Sanzang is a compact and simple cross-platform machine translation system. It is especially useful for translating from the CJK languages (Chinese, Japanese, and Korean), and it is very suitable for working with ancient and otherwise difficult texts. Unlike most other machine translation systems, Sanzang is small and approachable. Any user can develop his or her own translation rules, and these rules are simply stored in a text file and applied at runtime.
cipra is a simple, TAP-compatible Unit Testing Framework for C++. It's written in 100% standard C++11 and is only a couple of header files, making it easy to include in your C++11 project. TAP, the Test Anything Protocol, is a standard output format for software unit test frameworks which was originally designed for Perl, but can serve other languages. It has a rich number of tools ("harnesses") which parse TAP-formatted output and do useful things with it. TAP, however, is equally human-readable. The name cipra (pronounced /ˈʃi.pɾaː/ "SHEE-prah") comes from the lojban phrase "lo cipra", which means "the test". It is properly written with an initial minuscule "c", even when at the start of a sentence.
SQL::Yapp is a Perl module which embeds SQL completely into Perl. It checks SQL syntax at compile time and fully parses SQL to allow usage of any Perl scalars, arrays, and hashes in an intuitive and safe way. It makes SQL injections virtually impossible while making you feel as if SQL syntax were native to Perl.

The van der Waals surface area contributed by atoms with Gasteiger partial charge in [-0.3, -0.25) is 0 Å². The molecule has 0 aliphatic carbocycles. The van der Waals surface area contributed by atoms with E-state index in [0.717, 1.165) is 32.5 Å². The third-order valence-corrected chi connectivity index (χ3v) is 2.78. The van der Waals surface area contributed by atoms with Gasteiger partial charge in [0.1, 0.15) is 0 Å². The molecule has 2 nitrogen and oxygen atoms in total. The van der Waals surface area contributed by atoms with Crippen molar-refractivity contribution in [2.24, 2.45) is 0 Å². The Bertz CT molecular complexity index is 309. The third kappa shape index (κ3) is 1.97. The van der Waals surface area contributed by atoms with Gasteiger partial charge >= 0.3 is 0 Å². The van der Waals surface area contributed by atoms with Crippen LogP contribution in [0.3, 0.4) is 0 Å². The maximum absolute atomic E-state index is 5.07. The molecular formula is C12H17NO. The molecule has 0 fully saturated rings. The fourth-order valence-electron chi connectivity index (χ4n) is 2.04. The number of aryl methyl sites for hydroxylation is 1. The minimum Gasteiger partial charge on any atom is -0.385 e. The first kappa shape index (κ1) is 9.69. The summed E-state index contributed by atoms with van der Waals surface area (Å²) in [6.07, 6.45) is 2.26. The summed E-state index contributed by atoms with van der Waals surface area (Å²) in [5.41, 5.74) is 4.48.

libmawk is a fork of mawk 1.3.3 restructured for embedding. It allows you to embed awk interpreters in any application written in C or in a language that can interface C libraries. This allows the application to have plugins, configuration, run control, and AI written in awk. It extends the original feature set of mawk with modularity (C-style include), save/load of compiled bytecode, function calling by name-in-string (substitute for pointers/references), and accounting and limiting of memory and CPU use. While awk as a language does not offer OOP and complex data structures, it is still reasonably powerful. A major advantage is the short learning curve for new users.
plumb is a shell with focus on pipes: instead of pipelines, it can build large graphs of processes (nodes) and pipes (edges). Pipes are simple unidirectional streams without side effects. Traffic can be controlled by virtual processes (which are nodes just like real processes, but are implemented in plumb for minimal overhead). Virtual processes can split, merge, regex filter/alter, and shape the streams. Timers and starting/stopping processes or even rewiring the script on the fly are also supported. It is portable (using libporty) and behaves exactly the same way on Linux, Windows, Mac OS X, many BSD variants, and older UNIX systems.
Libporty provides a higher level API for some commonly used library functions such as sockets, date/time, file system access, background processes, and asynchronous DNS resolving. Libporty is configured using scconfig and the API is guaranteed to work the same way on all supported systems. An application that exclusively uses the libporty API will not require autotools/scconfig for porting. Libporty has been tested on Linux, Windows, Mac OS X, multiple BSD variants, Minix, OpenSolaris, and some ancient Unix systems.